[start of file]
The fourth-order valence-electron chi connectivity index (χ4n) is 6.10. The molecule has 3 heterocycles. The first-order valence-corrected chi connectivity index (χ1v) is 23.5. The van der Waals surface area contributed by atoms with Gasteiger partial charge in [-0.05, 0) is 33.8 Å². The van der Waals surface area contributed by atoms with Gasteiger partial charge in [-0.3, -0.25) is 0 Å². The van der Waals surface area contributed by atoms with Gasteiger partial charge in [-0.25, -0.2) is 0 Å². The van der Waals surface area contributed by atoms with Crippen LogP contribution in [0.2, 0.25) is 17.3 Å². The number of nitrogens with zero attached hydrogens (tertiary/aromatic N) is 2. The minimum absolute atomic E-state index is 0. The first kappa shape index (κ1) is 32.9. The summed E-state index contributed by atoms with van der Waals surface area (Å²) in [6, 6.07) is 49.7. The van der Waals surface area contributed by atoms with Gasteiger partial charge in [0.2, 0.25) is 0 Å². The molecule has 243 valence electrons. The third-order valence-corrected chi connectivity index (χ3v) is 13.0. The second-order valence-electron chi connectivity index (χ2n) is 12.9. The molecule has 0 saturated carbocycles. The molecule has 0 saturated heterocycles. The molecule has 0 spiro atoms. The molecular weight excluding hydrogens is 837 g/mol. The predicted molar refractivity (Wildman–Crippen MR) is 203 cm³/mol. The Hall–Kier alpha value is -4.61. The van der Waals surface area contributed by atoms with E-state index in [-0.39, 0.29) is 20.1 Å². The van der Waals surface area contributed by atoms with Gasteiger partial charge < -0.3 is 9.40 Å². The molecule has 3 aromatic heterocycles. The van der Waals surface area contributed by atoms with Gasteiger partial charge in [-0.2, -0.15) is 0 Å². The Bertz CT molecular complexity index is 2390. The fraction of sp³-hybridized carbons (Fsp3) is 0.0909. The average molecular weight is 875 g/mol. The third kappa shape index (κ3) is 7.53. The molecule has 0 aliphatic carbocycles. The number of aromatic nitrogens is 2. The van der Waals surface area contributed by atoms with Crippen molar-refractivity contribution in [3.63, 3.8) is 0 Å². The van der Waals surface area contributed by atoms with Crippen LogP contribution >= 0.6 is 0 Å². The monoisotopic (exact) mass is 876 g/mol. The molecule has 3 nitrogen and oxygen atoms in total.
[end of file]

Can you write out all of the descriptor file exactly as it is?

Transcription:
The fourth-order valence-electron chi connectivity index (χ4n) is 6.10. The molecule has 3 heterocycles. The first-order valence-corrected chi connectivity index (χ1v) is 23.5. The van der Waals surface area contributed by atoms with Gasteiger partial charge in [-0.05, 0) is 33.8 Å². The van der Waals surface area contributed by atoms with Gasteiger partial charge in [-0.3, -0.25) is 0 Å². The van der Waals surface area contributed by atoms with Gasteiger partial charge in [-0.25, -0.2) is 0 Å². The van der Waals surface area contributed by atoms with Crippen LogP contribution in [0.2, 0.25) is 17.3 Å². The number of nitrogens with zero attached hydrogens (tertiary/aromatic N) is 2. The minimum absolute atomic E-state index is 0. The first kappa shape index (κ1) is 32.9. The summed E-state index contributed by atoms with van der Waals surface area (Å²) in [6, 6.07) is 49.7. The van der Waals surface area contributed by atoms with Gasteiger partial charge in [0.2, 0.25) is 0 Å². The molecule has 243 valence electrons. The third-order valence-corrected chi connectivity index (χ3v) is 13.0. The second-order valence-electron chi connectivity index (χ2n) is 12.9. The molecule has 0 saturated carbocycles. The molecule has 0 saturated heterocycles. The molecule has 0 spiro atoms. The molecular weight excluding hydrogens is 837 g/mol. The predicted molar refractivity (Wildman–Crippen MR) is 203 cm³/mol. The Hall–Kier alpha value is -4.61. The van der Waals surface area contributed by atoms with E-state index in [-0.39, 0.29) is 20.1 Å². The van der Waals surface area contributed by atoms with Gasteiger partial charge < -0.3 is 9.40 Å². The molecule has 3 aromatic heterocycles. The van der Waals surface area contributed by atoms with Gasteiger partial charge in [-0.2, -0.15) is 0 Å². The Bertz CT molecular complexity index is 2390. The fraction of sp³-hybridized carbons (Fsp3) is 0.0909. The average molecular weight is 875 g/mol. The third kappa shape index (κ3) is 7.53. The molecule has 0 aliphatic carbocycles. The number of aromatic nitrogens is 2. The van der Waals surface area contributed by atoms with Crippen molar-refractivity contribution in [3.63, 3.8) is 0 Å². The van der Waals surface area contributed by atoms with Crippen LogP contribution >= 0.6 is 0 Å². The monoisotopic (exact) mass is 876 g/mol. The molecule has 3 nitrogen and oxygen atoms in total.